6 comments:

  1. I hate the cap. Another huge negative to the excessive turnover is the loss of rivalries. Think back to the Steve Moore incident - one of the uglier events in NHL history. As unfortunate as that was, it DID create a nice little rivarly between Colorado and Vancouver. And it's already over - because most of the principle players are now on new teams.

    And rivalries like Boston - Montreal? Calgary - Edmonton? They were born when these teams would face each other every year in the playoffs. But the NHL went to the silly seeding system and dropped the divisional playoff format. Too bad.

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  2. That's another good point I didn't even cover. It does kill rivaries, mainly for the reason you mentioned. IT gets rid of players too quickly.

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  3. I honestly don't have an issue with the cap...mainly because the Jackets...knock on wood...have never lost a significant player due to not being able or not willing to pay them what they want.

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  4. While I agree that the cap more easily facilitates player movement, I think you could have found a beetter example than the Ducks. Most of the Ducks that have moved on since the previous playoff run were dealt or let go because they didn't fit into Burke's ideal for the team. He moved role players and bonafide stars (Federov) not due to money, but due to the fact they didn't fit into the schematic for his team.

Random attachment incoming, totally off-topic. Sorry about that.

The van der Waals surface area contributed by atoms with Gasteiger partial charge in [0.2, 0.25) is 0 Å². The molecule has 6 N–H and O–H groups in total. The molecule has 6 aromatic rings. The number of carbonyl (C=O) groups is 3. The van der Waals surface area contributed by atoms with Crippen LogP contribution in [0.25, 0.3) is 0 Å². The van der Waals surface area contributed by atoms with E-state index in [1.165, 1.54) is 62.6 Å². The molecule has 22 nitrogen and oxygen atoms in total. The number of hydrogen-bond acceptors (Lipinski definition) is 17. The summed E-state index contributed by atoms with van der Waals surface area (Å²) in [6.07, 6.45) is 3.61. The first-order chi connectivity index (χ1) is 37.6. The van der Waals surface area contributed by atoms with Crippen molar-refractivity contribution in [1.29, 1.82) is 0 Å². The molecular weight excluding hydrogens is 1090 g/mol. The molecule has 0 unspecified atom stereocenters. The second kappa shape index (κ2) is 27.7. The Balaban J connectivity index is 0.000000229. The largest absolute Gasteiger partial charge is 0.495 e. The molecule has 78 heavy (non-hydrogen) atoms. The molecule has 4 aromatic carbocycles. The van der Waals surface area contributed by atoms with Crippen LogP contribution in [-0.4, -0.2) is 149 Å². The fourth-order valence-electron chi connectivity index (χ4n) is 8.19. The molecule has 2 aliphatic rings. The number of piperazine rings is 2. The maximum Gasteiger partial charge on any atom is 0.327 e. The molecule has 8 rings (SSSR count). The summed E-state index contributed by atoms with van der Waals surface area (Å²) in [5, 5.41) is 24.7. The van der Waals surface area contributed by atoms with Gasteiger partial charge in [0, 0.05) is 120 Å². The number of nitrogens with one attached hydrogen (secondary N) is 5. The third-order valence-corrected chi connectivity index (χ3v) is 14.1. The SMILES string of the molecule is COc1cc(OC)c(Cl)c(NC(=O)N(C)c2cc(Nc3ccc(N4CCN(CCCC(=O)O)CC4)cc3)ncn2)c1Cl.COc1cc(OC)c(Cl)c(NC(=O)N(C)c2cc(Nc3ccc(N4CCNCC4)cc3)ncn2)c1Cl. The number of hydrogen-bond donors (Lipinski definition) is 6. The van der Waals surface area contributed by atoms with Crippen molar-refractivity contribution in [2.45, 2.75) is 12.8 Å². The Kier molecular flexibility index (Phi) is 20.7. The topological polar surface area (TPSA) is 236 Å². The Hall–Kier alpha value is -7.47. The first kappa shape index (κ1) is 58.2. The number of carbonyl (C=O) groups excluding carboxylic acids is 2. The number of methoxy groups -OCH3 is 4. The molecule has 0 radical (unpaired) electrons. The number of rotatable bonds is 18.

Also, draft dodger's point about rivalries is valid, but again, the Colorado-Vancouver rivalry he alluded to didn't die because of player movement alone. It was a part of it, but I think the lock-out had MUCH more to do with the cooling-off of that $hit-storm than players switching team. The Detroit-Colorado rivalry would have been a better example IMO.

    Sorry, just feeling contrary today...

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  5. Well I understand your point Mike, and you're sort of right about Burke, even though it was actually Brian Murray that built most of the current
    Ducks team. So we'll go with the Avs then, how many Avs are left from the team just before the lockout? Granted the lockout changed a lot for everyone, but turnover is a serious problem in a salary cap sport, and I think it's detrimental to the teams and league.

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  6. A good revenue sharing system would have been far better than the cap. The argument that Florida should get some money from Detroit because they add to Detroit's product by providing competition is a lot more sound (and feels more "Just") than "we can't sell tickets so you can't pay players what you think they're worth".

    The suggestion of a cap-hit discount for years served sounds pretty hot if you have to have a cap. But whereas we see 90% roster turnover every three seasons as a problem I think Bettman sees it as a bonus. A lot of people think the constant roster turnover helps teams be more competitive and that makes the league better (the classic example is the NFL, but I would point to organizations like the Patriots and the Lions and say that salary gimmicks can only cover so much for good/bad organizations). If your sole focus is marketing to new fans you're more willing to sacrifice things that provide long-term/loyal fans.